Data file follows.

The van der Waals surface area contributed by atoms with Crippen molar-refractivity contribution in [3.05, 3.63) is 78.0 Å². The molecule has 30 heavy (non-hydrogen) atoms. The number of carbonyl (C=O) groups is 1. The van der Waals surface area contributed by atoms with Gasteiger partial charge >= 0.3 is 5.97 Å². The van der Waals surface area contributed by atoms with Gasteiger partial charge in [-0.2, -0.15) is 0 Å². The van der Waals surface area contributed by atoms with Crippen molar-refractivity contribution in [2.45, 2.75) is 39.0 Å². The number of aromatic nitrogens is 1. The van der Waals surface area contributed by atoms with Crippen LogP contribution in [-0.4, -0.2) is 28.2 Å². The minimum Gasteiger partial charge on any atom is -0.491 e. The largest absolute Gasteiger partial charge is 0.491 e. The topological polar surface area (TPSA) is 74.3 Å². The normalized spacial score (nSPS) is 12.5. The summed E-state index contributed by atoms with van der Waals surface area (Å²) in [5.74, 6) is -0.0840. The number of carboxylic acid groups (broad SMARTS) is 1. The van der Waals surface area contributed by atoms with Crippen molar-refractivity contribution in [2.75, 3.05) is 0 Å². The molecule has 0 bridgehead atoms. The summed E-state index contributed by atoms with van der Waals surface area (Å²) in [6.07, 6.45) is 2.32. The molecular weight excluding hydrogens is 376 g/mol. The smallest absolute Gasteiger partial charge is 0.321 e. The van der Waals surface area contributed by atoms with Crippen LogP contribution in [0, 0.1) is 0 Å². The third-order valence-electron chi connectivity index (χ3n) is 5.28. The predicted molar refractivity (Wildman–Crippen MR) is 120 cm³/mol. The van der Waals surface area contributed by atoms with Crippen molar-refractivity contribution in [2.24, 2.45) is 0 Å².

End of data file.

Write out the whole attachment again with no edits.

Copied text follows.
The van der Waals surface area contributed by atoms with Crippen molar-refractivity contribution in [3.05, 3.63) is 78.0 Å². The molecule has 30 heavy (non-hydrogen) atoms. The number of carbonyl (C=O) groups is 1. The van der Waals surface area contributed by atoms with Gasteiger partial charge >= 0.3 is 5.97 Å². The van der Waals surface area contributed by atoms with Gasteiger partial charge in [-0.2, -0.15) is 0 Å². The van der Waals surface area contributed by atoms with Crippen molar-refractivity contribution in [2.45, 2.75) is 39.0 Å². The number of aromatic nitrogens is 1. The van der Waals surface area contributed by atoms with Crippen LogP contribution in [-0.4, -0.2) is 28.2 Å². The minimum Gasteiger partial charge on any atom is -0.491 e. The largest absolute Gasteiger partial charge is 0.491 e. The topological polar surface area (TPSA) is 74.3 Å². The normalized spacial score (nSPS) is 12.5. The summed E-state index contributed by atoms with van der Waals surface area (Å²) in [5.74, 6) is -0.0840. The number of carboxylic acid groups (broad SMARTS) is 1. The van der Waals surface area contributed by atoms with Crippen molar-refractivity contribution in [2.75, 3.05) is 0 Å². The molecule has 0 bridgehead atoms. The summed E-state index contributed by atoms with van der Waals surface area (Å²) in [6.07, 6.45) is 2.32. The molecular weight excluding hydrogens is 376 g/mol. The smallest absolute Gasteiger partial charge is 0.321 e. The van der Waals surface area contributed by atoms with Crippen LogP contribution in [0, 0.1) is 0 Å². The third-order valence-electron chi connectivity index (χ3n) is 5.28. The predicted molar refractivity (Wildman–Crippen MR) is 120 cm³/mol. The van der Waals surface area contributed by atoms with Crippen molar-refractivity contribution in [2.24, 2.45) is 0 Å².